High Blood Pressure

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INTRODUCTION

High Blood Pressure (HBP), or hypertension, is a condition where the force of the blood moving through the arteries is higher than normal (NIH, 2014). Hypertension is a silent but serious condition that can lead to cardiac and renal complications, as well as a host of other health problems (NIH, 2014), including visual impairment, stroke and peripheral vascular disease (WHO, updated 2016).  An estimated 7.5 million people die of raised blood pressure annually around the world, accounting for about 12.5% of deaths (WHO, updated 2016).    Between 1980 and 2006, uncontrolled hypertension increased from 600 million to almost 1 billion people worldwide, in part due to an aging population and population growth (WHO, updated 2016).  High levels of dietary salt is also considered to play a role in raised hypertension in the developing world and raised blood pressure is considered to be a leading cause of premature death worldwide (World Heart Federation, 2016).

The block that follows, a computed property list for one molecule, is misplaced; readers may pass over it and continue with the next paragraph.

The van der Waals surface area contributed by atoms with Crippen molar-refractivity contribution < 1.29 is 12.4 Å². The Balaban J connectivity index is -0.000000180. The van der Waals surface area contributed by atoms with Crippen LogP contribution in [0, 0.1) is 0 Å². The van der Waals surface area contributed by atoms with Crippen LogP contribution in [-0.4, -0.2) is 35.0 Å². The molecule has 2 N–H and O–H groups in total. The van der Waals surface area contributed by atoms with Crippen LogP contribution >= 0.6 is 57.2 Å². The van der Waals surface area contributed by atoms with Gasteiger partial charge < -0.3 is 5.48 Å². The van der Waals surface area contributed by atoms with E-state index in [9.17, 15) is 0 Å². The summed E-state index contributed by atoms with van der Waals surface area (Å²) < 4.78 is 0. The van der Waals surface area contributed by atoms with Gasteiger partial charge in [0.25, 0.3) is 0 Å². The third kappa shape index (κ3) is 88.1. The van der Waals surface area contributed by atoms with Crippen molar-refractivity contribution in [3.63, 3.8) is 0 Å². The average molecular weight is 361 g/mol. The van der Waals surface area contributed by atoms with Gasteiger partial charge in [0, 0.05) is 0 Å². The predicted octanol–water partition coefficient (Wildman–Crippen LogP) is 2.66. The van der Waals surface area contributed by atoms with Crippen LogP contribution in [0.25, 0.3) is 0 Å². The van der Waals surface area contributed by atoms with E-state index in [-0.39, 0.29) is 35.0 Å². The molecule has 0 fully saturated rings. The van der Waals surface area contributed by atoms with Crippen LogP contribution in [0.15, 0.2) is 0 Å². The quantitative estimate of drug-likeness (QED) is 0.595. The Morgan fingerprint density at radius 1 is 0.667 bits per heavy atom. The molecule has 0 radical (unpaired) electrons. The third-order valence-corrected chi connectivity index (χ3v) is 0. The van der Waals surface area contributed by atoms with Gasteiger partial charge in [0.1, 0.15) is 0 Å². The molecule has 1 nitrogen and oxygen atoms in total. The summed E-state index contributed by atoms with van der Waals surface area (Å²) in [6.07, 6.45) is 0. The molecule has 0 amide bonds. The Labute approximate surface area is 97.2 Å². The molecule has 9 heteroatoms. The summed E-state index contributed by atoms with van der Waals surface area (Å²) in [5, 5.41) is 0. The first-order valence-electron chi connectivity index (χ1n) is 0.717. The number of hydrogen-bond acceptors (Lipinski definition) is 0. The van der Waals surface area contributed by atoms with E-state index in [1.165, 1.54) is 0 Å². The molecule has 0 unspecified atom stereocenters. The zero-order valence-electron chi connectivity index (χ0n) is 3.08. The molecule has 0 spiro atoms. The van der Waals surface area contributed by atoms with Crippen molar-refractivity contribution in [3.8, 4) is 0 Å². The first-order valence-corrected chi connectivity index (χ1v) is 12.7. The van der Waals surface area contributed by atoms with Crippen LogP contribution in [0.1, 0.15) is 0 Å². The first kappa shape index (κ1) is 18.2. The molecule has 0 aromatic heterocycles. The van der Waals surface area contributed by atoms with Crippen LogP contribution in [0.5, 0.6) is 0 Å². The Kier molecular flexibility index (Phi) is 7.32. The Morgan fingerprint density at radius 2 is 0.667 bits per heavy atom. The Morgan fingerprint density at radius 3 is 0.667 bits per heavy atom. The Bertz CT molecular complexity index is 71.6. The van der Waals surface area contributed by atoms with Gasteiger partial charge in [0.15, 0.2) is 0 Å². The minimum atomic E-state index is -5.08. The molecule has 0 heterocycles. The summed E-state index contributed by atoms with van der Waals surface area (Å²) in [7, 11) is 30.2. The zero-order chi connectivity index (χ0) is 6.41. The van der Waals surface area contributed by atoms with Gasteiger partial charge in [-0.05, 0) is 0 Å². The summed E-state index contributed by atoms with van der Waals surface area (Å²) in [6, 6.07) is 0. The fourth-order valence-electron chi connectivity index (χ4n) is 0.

HBP-Figure-1

Figure 1. http://www.cdc.gov/bloodpressure/about.htm

Blood pressure measurements have two components – the systolic and the diastolic.  The systolic measurement is the pressure of the blood in the arteries when the heart beats, where the diastolic measurement is the pressure between beats.  The numbers are typically written with the systolic number over the diastolic number and a normal pressure for an adult would be close to 120/80 millimeter of mercury, or mmHg (NIH, 2014).

Blood pressure fluctuates normally.  It is often lower during sleep and higher with activity, excitement, or nervousness.  Problems occur if blood pressure stays high all the time (NIH, 2014).

 

Categories for Blood Pressure Levels in Healthy Adults

Category Systolic (top number) Diastolic (bottom number)
Normal Less than 120 And Less than 80
Prehypertension 120-139 Or 80-89
High Blood Pressure
Stage 1 140-159 Or 90-99
Stage 2 160 or higher Or 100 or higher

Table 1 Categories for Blood Pressure Levels in Healthy Adults  (NIH, 2014)